Held on a field in Norfolk it attracts a wonderful variety of vehicles, all of them on their own way quite extraordinary. From military vehicles like Jeeps to agricultural royalty namely the Massey Ferguson tractor. There are motorcycles too. Not only that, there are classic cars, the best that we can do is invite you to look at our Instagram stream that we rarely use. We’ve posted a ton of pictures over there https://www.instagram.com/freecarmag/
We don’t have any favourites, there is just such a wonderful mix. However, we did love the look of a super rare Cord. So here’s some background on the 812 pictured, first there was the L-29…
Entrepreneur Errett Lobban Cord who could already count Auburn and Duesenberg amongst his car companies when he decided to create his very own marque. Already the owner of the Lycoming engine business, Cord commissioned racing car engineer Harry Miller to design a car. Taking the straight eight Lycoming engine, it was suitably modified and installed in the L-29. It had to be modified because the L-29 was designed with front wheel drive. So the engine was turned around round so that the clutch end faced forward and actually connected to a three-speed front drive transaxle ahead of it. This concept was almost unheard of in America and preceded the Citroen Traction Avant in Europe by a full five years to become first front wheel drive car to be built in the States.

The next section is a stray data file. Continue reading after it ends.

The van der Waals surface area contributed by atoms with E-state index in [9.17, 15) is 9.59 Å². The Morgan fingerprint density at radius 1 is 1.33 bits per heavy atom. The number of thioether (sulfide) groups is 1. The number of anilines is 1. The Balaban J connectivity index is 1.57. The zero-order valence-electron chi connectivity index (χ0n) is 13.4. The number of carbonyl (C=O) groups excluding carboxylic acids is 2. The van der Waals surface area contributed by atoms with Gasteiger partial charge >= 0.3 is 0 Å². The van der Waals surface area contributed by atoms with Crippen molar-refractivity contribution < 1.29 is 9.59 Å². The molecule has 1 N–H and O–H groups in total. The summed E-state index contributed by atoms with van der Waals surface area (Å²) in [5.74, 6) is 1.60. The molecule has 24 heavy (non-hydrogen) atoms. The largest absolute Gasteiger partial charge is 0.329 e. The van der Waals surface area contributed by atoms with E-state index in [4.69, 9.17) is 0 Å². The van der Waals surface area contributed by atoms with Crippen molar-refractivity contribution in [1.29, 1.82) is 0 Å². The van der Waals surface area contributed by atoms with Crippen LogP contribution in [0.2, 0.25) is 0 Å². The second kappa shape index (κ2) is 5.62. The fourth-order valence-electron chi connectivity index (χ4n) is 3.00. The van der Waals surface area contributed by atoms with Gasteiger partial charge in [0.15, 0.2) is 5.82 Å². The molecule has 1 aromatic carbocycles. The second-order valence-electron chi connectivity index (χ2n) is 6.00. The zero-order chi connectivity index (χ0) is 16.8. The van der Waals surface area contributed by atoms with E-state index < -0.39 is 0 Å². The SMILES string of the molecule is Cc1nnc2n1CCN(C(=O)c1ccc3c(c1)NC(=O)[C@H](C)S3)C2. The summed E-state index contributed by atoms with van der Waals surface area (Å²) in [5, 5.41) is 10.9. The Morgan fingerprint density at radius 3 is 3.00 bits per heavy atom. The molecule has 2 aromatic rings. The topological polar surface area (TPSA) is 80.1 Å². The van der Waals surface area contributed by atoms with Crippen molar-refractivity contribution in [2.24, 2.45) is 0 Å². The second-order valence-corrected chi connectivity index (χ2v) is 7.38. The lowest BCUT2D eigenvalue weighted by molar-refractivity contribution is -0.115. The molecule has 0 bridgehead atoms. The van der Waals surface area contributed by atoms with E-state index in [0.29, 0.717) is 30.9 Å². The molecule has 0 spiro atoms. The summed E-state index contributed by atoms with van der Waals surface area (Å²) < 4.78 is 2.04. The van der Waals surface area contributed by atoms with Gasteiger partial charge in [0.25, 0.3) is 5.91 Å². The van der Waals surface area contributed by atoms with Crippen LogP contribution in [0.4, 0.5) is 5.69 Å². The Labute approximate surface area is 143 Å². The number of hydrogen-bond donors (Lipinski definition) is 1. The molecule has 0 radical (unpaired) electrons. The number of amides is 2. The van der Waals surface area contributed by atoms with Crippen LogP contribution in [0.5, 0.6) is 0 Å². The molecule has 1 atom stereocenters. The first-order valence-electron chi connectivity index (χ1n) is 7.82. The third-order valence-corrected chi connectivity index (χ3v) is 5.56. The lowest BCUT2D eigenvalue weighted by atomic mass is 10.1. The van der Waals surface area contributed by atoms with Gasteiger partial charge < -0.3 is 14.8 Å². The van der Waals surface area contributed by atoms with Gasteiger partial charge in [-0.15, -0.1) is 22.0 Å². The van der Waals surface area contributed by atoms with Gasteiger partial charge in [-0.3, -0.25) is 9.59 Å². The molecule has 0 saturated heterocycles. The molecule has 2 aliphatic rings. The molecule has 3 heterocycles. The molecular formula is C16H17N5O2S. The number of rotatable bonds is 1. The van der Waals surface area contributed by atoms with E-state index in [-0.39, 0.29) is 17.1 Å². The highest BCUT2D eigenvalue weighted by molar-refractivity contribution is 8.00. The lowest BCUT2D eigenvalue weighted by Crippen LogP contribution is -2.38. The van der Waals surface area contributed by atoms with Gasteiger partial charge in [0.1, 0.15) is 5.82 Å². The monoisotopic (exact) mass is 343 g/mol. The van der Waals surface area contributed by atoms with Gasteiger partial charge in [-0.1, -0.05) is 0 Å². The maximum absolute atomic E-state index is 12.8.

There was more innovation because Miller used an advanced front suspension to cope with all that complexity. A de Dion layout meant that a solid cross tube was suspended on four, forward facing quarter-elliptic leaf springs. That was all very impressive technically, but customers were harder to please. The sheer complexity of the whole package meant that breakdowns were frequent. Performance was disappointing as the massive 4,600lb L-29 struggled to reach 80mph. The wrong car to launch as Wall Street crashed.
Just three years after Cord had laid the L-29 to rest the company decided to challenge orthodoxy once again with the 810 and the supercharged 812. Gordon Buehrig was responsible for the sensational and distinctive styling with the headlamps hidden under flaps in the front wings. Smooth and futuristic it was a technical tour de force yet it was first conceived in 1933 as a Duesenberg. When the decision was made to put a Cord badge on the project the 810 changed fundamentally.
That striking bodywork was a costly monocoque with a combined body/chassis unit. Beneath that so called ‘coffin-nose’ bonnet was a new V8 engine and a complex front wheel drive arrangement retained from the ill-fated L-29. The front suspension was modified though with transverse leaf spring and large trailing lower links. The transmission featured four forward gear, connected to an innovative selector system, the electro-vacuum operation meant that a small steering column stalk changed the gears. From 1936 the a Schwitzer-Cummins supercharger boosted output to 190bhp and made the 812, with its chrome plated external exhaust pipes a model to be reckoned with. Commercially though, the costly 810 and 812 were failures and production ceased after just two years.
Years of manufacture 1936-37
Engine V8 4729cc
Top speed 110mph/177km/h
Production figures: 2320